Ask 10 companies what their customer experience strategy is and you’ll likely get 10 very different combinations of alphabet soup: CJM, CRM, VoC, UX, FCR, NPS, AI, self-service, digital marketing, word-of-mouth, customer success, retention programs, loyalty programs, and so forth. But are these strategies or tactics?
Look up the definition of “strategy” and you’ll see: master plan, grand design, game plan, a plan of action designed to achieve a long-term or overall aim, a plan for directing overall operations and movements.
Given that definition, it’s a misnomer to claim, for example, that digital marketing is customer experience strategy. It’s misleading to claim that any one of the alphabet soup is a strategy. It’s cheating yourself and others—most important, your customers and investors—of the enduring benefits promised by customer experience management.
Even combining all the tactics probably does not truly add up to “a master plan” or “a plan of action designed to achieve a long-term or overall aim.” All of these are tactics—components of what should be a master plan.
Don’t confuse combined components with a plan for directing overall operations and movements.
Here’s what it takes to build a strategy.
Strategy prerequisite #1: Scope accurately
Know the true scope of what you’re creating a master plan for. We all know from customer journey maps that customer experience is much more than a moment in time. It’s much more than an interaction. It spans the end-to-end customer life cycle. That’s the universal scope for customer experience strategy.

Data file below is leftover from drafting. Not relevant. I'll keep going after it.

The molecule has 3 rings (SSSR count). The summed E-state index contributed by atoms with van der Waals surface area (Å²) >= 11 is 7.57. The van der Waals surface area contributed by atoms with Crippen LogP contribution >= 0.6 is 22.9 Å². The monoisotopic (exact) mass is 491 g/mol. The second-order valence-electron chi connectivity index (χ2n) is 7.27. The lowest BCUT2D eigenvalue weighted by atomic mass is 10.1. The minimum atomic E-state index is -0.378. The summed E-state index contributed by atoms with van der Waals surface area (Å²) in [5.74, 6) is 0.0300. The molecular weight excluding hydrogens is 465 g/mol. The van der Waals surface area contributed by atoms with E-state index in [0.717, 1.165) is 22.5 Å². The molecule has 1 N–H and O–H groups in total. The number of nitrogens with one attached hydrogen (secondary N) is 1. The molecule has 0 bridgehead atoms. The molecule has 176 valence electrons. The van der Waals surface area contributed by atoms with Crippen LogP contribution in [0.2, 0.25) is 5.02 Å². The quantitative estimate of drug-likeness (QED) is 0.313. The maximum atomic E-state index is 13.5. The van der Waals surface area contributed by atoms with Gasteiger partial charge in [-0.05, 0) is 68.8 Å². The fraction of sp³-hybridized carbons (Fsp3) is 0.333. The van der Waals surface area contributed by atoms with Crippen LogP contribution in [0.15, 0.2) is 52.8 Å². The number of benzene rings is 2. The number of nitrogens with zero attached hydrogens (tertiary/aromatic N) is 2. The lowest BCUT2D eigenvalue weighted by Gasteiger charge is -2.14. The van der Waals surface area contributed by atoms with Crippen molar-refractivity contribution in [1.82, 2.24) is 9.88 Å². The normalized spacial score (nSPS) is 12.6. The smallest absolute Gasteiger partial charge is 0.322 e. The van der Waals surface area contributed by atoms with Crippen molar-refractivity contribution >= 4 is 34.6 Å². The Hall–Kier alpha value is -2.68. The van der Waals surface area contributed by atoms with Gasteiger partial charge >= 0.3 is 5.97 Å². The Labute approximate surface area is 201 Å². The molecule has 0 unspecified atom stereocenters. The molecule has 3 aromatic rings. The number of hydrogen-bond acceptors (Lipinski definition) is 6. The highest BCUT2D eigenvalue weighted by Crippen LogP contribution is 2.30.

Strategy prerequisite #2: Identify stakeholders
Know the players required in your master plan. Stakeholders are all parties who affect or are affected by customer experience. Consider your ultimate stakeholder first—define what’s required from whom to fulfill your customers’ needs across all processes in the end-to-end customer life cycle, including the following.
- Daily work in support of customer processes is provided by the obvious stakeholders: customer-facing staff and owners of customer touch-points. (But do they have everything needed to guide customer processes?)
- Capabilities to support daily work are established by all of the other areas of your company. (They are all essential to customer processes, or certainly essential to customer-facing staff and owners of customer touch-points. Otherwise, why would you fund them?)
This means nobody is exempt from playing a role in your customer experience strategy. Whether they knew it or not before now, they already are playing a role. They may or may not be playing their role in accordance with customer inputs. Who really succeeds by being oblivious to their boss’s input? You need to guide everyone in doing their part (i.e. plan for directing overall operations and movement).
Customers plus everyone in your company (plus suppliers and partners) are the universal stakeholders for customer experience strategy.
Strategy prerequisite #3: Be bold
Remember that executing a strategy does not mean tiptoeing into action. Strategy by definition is a grand plan. Since nobody is exempt, your plan for directing overall operations and movements is to center everything in your business and everyone’s decision-making and actions on customers’ well-being. Customer experience strategy is having a customer-centered business.
Customer-centered means that your management decisions and actions in all facets of your business are centered on customers’ well-being as the path to your well-being. Customer well-being requires a balance between the benefits they receive from your company and the collective costs they incur: money, time, effort and stress.